The style of seismicity which has been occurring over the past 11 days continued throughout the period under review. Hybrid events occurred at a frequency of three to four per minute and amplitudes were variable. The total seismic energy release peaked during the night due to the incoming of moderate broadband tremor between 18:30 on 28 January and 06:30 on 29 January which was just recorded on the Gages seismometer. This may have been due to increased steam venting in the crater area. One volcano-tectonic and one long-period event occurred during this period. Both occurred beneath the crater area; the v-t occurred at a depth of 2.8 km and the l-p at 0.5 km. The v-t had an estimated magnitude of 2 to 2.5 and was reportedly felt in the Long Ground area. A temporary three-component seismometer station was today installed at Hermitage Estate above Long Ground to enable better constraining of the location and depth of the current hybrid earthquake swarm.
EDM measurements were carried out today on the Long Ground - White's Yard - Castle Peak triangle. The results from these measurements have not yet been processed but initial indications suggest that there have been no significant changes. The reflectors on Chances Peak and Gages Wall were both cleaned and re-aligned today as readings had not been possible in the past few days.
Visual observations were attempted today from Chances Peak. Unfortunately, scientists were at the crater rim during the worst part of the day, and visibility was generally poor. Rock falls continue from the north and south ends of the lava dome, which both appear still to be growing. A helicopter flight during better visibility in the afternoon enabled scientists to observe the dome both close up and from high above it. These observations indicate that current dome growth rate is at a somewhat increased level compared with the rate over the past few weeks, a situation consistent with the current high level of seismicity. The topmost part of the dome has been visible from the Richmond Hill and Fox's Bay areas for several days and may become visible from other parts of Plymouth over the next few weeks; overall dome growth rate continues to be slow and the appearance of new material visible over the edge of the crater is no cause for concern.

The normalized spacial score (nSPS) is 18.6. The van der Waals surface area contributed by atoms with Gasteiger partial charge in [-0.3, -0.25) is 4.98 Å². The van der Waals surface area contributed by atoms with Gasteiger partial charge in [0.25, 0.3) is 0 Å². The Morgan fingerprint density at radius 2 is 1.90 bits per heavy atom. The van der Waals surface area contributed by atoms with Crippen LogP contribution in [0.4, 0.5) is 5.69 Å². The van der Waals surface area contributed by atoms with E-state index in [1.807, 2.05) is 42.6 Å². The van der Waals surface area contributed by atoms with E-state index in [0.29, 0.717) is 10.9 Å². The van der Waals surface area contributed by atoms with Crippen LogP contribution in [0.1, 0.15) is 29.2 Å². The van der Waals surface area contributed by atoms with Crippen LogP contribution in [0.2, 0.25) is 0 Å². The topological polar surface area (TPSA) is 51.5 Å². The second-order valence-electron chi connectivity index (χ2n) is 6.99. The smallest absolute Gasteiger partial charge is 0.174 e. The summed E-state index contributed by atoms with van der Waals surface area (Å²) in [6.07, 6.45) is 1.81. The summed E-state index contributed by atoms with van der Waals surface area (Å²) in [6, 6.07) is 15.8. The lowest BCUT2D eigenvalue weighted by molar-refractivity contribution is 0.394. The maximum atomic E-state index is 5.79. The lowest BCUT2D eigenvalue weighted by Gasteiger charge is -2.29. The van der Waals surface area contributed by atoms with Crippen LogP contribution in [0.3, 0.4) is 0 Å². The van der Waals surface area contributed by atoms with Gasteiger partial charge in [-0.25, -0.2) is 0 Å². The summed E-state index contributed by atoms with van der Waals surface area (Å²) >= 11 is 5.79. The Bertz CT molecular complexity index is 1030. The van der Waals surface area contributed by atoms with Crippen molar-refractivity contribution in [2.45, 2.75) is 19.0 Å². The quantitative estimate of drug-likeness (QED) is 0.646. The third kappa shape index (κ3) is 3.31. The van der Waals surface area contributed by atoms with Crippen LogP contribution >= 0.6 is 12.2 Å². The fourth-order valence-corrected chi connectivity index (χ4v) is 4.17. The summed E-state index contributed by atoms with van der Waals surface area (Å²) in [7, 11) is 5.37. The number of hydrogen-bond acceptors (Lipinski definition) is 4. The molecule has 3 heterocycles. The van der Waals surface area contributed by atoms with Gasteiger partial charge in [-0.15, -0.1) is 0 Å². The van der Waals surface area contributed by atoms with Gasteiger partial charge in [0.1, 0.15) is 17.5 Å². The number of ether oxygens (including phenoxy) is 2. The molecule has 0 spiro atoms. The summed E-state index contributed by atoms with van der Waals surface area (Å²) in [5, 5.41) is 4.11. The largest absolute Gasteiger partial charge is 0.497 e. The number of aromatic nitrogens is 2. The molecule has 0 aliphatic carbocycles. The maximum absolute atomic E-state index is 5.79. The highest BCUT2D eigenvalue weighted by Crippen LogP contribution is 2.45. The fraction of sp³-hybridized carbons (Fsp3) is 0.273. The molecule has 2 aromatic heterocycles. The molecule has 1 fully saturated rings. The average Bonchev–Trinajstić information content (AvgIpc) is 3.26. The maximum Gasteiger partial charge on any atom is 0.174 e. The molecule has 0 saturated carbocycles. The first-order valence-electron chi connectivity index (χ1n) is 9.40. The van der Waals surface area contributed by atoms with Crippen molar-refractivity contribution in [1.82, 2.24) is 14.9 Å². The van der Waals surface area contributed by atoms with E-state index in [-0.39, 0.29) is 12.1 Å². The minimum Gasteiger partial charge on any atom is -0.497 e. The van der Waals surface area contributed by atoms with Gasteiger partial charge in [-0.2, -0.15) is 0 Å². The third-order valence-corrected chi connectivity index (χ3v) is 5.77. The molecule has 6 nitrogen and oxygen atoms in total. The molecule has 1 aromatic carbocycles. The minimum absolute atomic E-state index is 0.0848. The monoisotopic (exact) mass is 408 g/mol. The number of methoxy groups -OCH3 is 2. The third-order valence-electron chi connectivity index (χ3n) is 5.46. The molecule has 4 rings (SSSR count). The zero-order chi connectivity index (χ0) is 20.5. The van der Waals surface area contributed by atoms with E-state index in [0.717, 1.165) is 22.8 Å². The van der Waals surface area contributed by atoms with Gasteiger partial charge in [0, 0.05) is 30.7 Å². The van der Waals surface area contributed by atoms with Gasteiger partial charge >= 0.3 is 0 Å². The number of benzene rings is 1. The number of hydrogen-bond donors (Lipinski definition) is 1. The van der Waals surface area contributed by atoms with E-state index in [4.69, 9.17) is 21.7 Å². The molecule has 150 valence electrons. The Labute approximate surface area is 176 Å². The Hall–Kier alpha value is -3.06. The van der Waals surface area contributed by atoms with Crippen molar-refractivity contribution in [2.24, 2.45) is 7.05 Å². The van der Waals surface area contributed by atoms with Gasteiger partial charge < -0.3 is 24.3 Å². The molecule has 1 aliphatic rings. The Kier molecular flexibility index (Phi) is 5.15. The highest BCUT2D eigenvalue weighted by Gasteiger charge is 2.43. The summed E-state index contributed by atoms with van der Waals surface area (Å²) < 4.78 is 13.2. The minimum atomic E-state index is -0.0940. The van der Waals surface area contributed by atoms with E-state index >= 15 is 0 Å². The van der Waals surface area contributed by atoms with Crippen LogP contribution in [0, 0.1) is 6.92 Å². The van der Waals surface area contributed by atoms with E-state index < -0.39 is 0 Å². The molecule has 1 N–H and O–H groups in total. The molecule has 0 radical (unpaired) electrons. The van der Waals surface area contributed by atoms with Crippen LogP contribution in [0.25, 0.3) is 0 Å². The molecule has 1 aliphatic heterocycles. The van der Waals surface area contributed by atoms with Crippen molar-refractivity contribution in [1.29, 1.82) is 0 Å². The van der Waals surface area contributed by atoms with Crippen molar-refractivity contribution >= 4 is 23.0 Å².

Gas and acid production remains high from the crater area judging from the levels encountered at the crater rim today. However, dilution by the wind ensures that gas concentrations are well below levels of concern in any inhabited areas on the island.